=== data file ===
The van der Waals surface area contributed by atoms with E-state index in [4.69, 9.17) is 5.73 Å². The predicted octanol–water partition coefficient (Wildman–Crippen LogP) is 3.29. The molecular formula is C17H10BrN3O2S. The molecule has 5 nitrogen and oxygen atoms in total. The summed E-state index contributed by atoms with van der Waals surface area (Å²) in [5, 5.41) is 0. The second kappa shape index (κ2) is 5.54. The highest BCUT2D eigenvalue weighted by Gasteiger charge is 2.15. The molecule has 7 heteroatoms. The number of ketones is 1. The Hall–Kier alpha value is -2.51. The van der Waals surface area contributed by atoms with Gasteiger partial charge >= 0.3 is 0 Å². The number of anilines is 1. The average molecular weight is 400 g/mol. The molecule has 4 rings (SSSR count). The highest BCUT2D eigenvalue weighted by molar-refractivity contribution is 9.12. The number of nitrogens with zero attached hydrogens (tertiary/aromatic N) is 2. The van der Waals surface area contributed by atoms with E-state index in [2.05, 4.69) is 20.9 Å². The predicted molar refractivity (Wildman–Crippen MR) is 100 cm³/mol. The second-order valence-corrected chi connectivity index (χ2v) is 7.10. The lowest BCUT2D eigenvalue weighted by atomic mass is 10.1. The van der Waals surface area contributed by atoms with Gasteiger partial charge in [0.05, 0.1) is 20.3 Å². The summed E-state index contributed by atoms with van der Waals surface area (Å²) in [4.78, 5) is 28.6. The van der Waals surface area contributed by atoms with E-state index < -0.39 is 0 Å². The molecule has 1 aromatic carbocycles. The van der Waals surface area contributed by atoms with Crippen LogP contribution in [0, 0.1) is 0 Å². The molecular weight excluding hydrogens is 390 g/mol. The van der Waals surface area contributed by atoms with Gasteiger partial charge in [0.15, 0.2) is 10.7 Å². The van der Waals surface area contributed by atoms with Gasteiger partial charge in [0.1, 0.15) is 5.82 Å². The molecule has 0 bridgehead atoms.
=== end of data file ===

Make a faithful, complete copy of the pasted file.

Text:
The van der Waals surface area contributed by atoms with E-state index in [4.69, 9.17) is 5.73 Å². The predicted octanol–water partition coefficient (Wildman–Crippen LogP) is 3.29. The molecular formula is C17H10BrN3O2S. The molecule has 5 nitrogen and oxygen atoms in total. The summed E-state index contributed by atoms with van der Waals surface area (Å²) in [5, 5.41) is 0. The second kappa shape index (κ2) is 5.54. The highest BCUT2D eigenvalue weighted by Gasteiger charge is 2.15. The molecule has 7 heteroatoms. The number of ketones is 1. The Hall–Kier alpha value is -2.51. The van der Waals surface area contributed by atoms with Gasteiger partial charge >= 0.3 is 0 Å². The number of anilines is 1. The average molecular weight is 400 g/mol. The molecule has 4 rings (SSSR count). The highest BCUT2D eigenvalue weighted by molar-refractivity contribution is 9.12. The number of nitrogens with zero attached hydrogens (tertiary/aromatic N) is 2. The van der Waals surface area contributed by atoms with E-state index in [2.05, 4.69) is 20.9 Å². The predicted molar refractivity (Wildman–Crippen MR) is 100 cm³/mol. The second-order valence-corrected chi connectivity index (χ2v) is 7.10. The lowest BCUT2D eigenvalue weighted by atomic mass is 10.1. The van der Waals surface area contributed by atoms with Gasteiger partial charge in [0.05, 0.1) is 20.3 Å². The summed E-state index contributed by atoms with van der Waals surface area (Å²) in [4.78, 5) is 28.6. The van der Waals surface area contributed by atoms with E-state index < -0.39 is 0 Å². The molecule has 1 aromatic carbocycles. The van der Waals surface area contributed by atoms with Crippen LogP contribution in [0, 0.1) is 0 Å². The molecular weight excluding hydrogens is 390 g/mol. The van der Waals surface area contributed by atoms with Gasteiger partial charge in [0.15, 0.2) is 10.7 Å². The van der Waals surface area contributed by atoms with Gasteiger partial charge in [0.1, 0.15) is 5.82 Å². The molecule has 0 bridgehead atoms.